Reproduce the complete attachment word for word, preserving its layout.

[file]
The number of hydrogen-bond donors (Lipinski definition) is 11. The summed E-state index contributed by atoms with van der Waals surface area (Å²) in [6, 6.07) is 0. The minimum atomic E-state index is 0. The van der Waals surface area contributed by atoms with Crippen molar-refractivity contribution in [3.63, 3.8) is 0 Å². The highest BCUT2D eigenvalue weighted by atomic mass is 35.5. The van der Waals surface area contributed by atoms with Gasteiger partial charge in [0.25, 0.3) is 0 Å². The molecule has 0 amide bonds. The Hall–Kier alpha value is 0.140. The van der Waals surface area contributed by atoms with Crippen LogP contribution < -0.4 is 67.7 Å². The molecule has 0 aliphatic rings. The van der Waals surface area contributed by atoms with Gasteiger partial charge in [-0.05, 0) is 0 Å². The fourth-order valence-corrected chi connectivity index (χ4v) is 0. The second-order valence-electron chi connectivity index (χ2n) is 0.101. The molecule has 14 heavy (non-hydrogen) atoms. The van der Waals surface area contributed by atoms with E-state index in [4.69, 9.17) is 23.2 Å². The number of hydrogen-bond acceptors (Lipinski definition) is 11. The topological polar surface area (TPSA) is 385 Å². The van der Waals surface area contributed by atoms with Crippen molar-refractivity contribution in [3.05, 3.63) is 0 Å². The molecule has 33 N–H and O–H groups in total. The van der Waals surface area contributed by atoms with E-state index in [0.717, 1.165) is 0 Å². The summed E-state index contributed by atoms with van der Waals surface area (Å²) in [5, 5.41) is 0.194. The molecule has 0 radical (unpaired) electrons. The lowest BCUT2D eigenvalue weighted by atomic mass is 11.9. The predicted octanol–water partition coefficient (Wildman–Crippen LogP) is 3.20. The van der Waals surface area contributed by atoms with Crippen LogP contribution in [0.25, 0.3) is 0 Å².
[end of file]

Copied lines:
The number of hydrogen-bond donors (Lipinski definition) is 11. The summed E-state index contributed by atoms with van der Waals surface area (Å²) in [6, 6.07) is 0. The minimum atomic E-state index is 0. The van der Waals surface area contributed by atoms with Crippen molar-refractivity contribution in [3.63, 3.8) is 0 Å². The highest BCUT2D eigenvalue weighted by atomic mass is 35.5. The van der Waals surface area contributed by atoms with Gasteiger partial charge in [0.25, 0.3) is 0 Å². The molecule has 0 amide bonds. The Hall–Kier alpha value is 0.140. The van der Waals surface area contributed by atoms with Crippen LogP contribution < -0.4 is 67.7 Å². The molecule has 0 aliphatic rings. The van der Waals surface area contributed by atoms with Gasteiger partial charge in [-0.05, 0) is 0 Å². The fourth-order valence-corrected chi connectivity index (χ4v) is 0. The second-order valence-electron chi connectivity index (χ2n) is 0.101. The molecule has 14 heavy (non-hydrogen) atoms. The van der Waals surface area contributed by atoms with E-state index in [4.69, 9.17) is 23.2 Å². The number of hydrogen-bond acceptors (Lipinski definition) is 11. The topological polar surface area (TPSA) is 385 Å². The van der Waals surface area contributed by atoms with Crippen molar-refractivity contribution in [3.05, 3.63) is 0 Å². The molecule has 33 N–H and O–H groups in total. The van der Waals surface area contributed by atoms with E-state index in [0.717, 1.165) is 0 Å². The summed E-state index contributed by atoms with van der Waals surface area (Å²) in [5, 5.41) is 0.194. The molecule has 0 radical (unpaired) electrons. The lowest BCUT2D eigenvalue weighted by atomic mass is 11.9. The predicted octanol–water partition coefficient (Wildman–Crippen LogP) is 3.20. The van der Waals surface area contributed by atoms with Crippen LogP contribution in [0.25, 0.3) is 0 Å².